Nikki Kuhn -
At VEIC, a team of program designers is successfully motivating customers in diverse markets by tapping the strengths of a social science. By strategically applying principles of engagement psychology – a field that identifies optimal conditions for involvement – VEIC is creating programs that engage new customers and deepen the engagement of existing ones.
Case in point: Vermontivate, an online, competitive game designed to increase the general public’s involvement in sustainability. The development team based the game’s design on two central tenets of engagement psychology: 1. People are eager to take actions that they perceive as challenging but not beyond their abilities, and 2. When people can devise their own solutions to challenges, they’ll increase their level of activity and gain mastery, which will inspire further involvement.
With these two concepts in mind, the Vermontivate design team created a menu of challenges, at different degrees of difficulty, to enable players to participate at their perceived level of ability. The challenges were specific enough to focus participants’ efforts while sufficiently broad to demand independent solutions. A player might choose a simple challenge, like getting a bike in shape for commuting, or a more difficult challenge, such as determining how to reduce personal transportation energy use by 10%.
The team drew initial interest in the game from people with varied degrees of efficiency awareness, through two conventional approaches: Marketing promotions and the lure of a prize. It was Vermontivate’s engagement design, however, that shaped the ensuing depth of participants’ personal investment and sustained involvement. For example, when given facts on efficient lighting and a simple challenge to find one inefficient bulb to replace, numerous players went further. They swapped out multiple bulbs, invested in light-emitting diodes (LEDs) over compact fluorescent lights (CFLs), encouraged local businesses to use efficient lighting, and posted testimonials on the Vermontivate site about their savings and the quality of new lights.
While an ad campaign might, by contrast, suggest a single course of action – such as buying CFLs – that a consumer will either accept or reject, Vermontivate’s options prompted a single action and more by framing a task as a personal choice, at an individual level of ability. This inspired a broad range of people to increase engagement, whether previously uninvolved with or experienced in efficiency activities. In the five-week competition presented this past year, the game drew competitors in 62 towns and eight schools to tackle 4,682 challenges.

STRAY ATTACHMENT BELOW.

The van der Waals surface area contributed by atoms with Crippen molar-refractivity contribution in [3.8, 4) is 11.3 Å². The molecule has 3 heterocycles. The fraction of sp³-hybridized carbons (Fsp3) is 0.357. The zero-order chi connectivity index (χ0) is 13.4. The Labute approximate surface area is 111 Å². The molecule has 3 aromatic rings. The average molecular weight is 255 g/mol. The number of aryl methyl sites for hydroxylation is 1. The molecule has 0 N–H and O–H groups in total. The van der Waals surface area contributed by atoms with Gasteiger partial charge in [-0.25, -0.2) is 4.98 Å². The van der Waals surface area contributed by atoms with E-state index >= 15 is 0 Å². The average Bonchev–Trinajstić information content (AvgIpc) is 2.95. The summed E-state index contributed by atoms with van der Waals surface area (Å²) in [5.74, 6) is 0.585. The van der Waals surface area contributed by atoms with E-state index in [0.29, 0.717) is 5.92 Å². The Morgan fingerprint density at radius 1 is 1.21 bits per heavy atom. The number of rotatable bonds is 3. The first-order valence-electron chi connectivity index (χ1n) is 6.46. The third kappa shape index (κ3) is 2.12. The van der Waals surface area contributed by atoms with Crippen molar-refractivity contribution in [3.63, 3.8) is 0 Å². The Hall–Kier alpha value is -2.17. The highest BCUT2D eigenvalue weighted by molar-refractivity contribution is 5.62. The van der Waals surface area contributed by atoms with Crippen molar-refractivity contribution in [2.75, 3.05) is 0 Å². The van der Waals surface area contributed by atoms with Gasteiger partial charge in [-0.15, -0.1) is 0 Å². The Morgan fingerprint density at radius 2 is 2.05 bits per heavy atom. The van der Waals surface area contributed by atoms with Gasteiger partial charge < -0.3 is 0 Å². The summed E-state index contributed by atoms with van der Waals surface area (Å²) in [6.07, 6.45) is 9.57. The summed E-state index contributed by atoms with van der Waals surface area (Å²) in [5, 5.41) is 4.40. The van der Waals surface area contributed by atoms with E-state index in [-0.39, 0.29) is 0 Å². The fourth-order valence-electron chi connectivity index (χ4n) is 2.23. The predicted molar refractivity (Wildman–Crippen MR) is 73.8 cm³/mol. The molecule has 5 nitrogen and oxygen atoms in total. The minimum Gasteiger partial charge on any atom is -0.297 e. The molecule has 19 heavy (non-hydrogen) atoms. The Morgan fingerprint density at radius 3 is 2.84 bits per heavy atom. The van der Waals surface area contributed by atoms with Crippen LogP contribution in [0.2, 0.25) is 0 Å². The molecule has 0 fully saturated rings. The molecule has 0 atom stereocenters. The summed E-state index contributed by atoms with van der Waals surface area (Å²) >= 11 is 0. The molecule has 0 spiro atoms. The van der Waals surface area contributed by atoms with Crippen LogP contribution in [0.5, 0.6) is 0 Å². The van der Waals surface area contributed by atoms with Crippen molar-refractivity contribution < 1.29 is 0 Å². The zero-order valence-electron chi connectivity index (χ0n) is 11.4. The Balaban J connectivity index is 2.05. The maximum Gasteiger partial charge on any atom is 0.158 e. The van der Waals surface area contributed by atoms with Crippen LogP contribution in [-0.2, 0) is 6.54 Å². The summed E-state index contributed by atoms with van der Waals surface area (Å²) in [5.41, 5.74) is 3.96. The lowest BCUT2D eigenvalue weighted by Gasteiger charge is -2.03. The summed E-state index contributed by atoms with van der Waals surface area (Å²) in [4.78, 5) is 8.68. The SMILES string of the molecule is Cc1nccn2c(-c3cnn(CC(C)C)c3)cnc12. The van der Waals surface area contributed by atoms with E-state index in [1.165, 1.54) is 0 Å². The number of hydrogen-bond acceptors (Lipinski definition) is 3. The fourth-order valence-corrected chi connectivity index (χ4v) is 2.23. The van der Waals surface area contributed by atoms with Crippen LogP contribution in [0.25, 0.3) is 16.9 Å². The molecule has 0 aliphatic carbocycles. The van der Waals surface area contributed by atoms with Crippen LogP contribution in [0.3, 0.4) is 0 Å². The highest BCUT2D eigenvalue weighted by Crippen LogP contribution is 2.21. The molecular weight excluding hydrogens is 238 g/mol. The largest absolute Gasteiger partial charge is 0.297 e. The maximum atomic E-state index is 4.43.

Recently, VEIC applied the same engagement principles used to create Vermontivate to design a decidedly different program, to engage a group of employees in sustainability efforts at the request their employer: A large Midwest hospital. In contrast to Vermontivate, which motivated a diverse customer group by providing many levels of entry, VEIC’s approach with the hospital took the opposite tack: VEIC first identified the customer’s optimal level of involvement and then designed a program to match.
VEIC started by designing a survey to learn what the hospital’s employees cared about, their knowledge of energy efficiency, and the biggest opportunities for energy savings in their personal lives. Results revealed that 90% of respondents felt that working for an environmentally responsible employer was important to them, and 76% were interested in taking actions to improve the sustainability of their community. Less than half of the respondents, however, were aware of the hospital’s existing sustainability initiatives.
Informed by these results and by goals of the hospital, VEIC recommended that employees form working groups to identify ways to improve sustainability at the hospital, in their lives outside of work, and in their communities. The response from hospital administration was enthusiastic; the efforts were aligned with the hospital’s sustainability goals and with its aims to attract and retain talent through staff engagement.
To aid the working groups, VEIC provided information about the energy sectors where staff could have the biggest impact, and ideas on how to make that impact. VEIC also gave each employee a confidential report about his or her personal energy use in comparison to the household average usage of colleagues at the hospital, residents of their state, and the nation. The report served as another motivator for self-initiated and designed action.
This effort, still in early stages, is increasing energy-saving actions by motivating customers to rise to an obtainable challenge requiring independently crafted solutions. Like Vermontivate, this program exemplifies the ability of VEIC’s engagement designs to gain new participation from both previously uninvolved and committed consumers in distinctly different customer sectors.
Read more about VEIC's engagement perspective through the VEIC-operated energy efficiency utility Efficiency Vermont.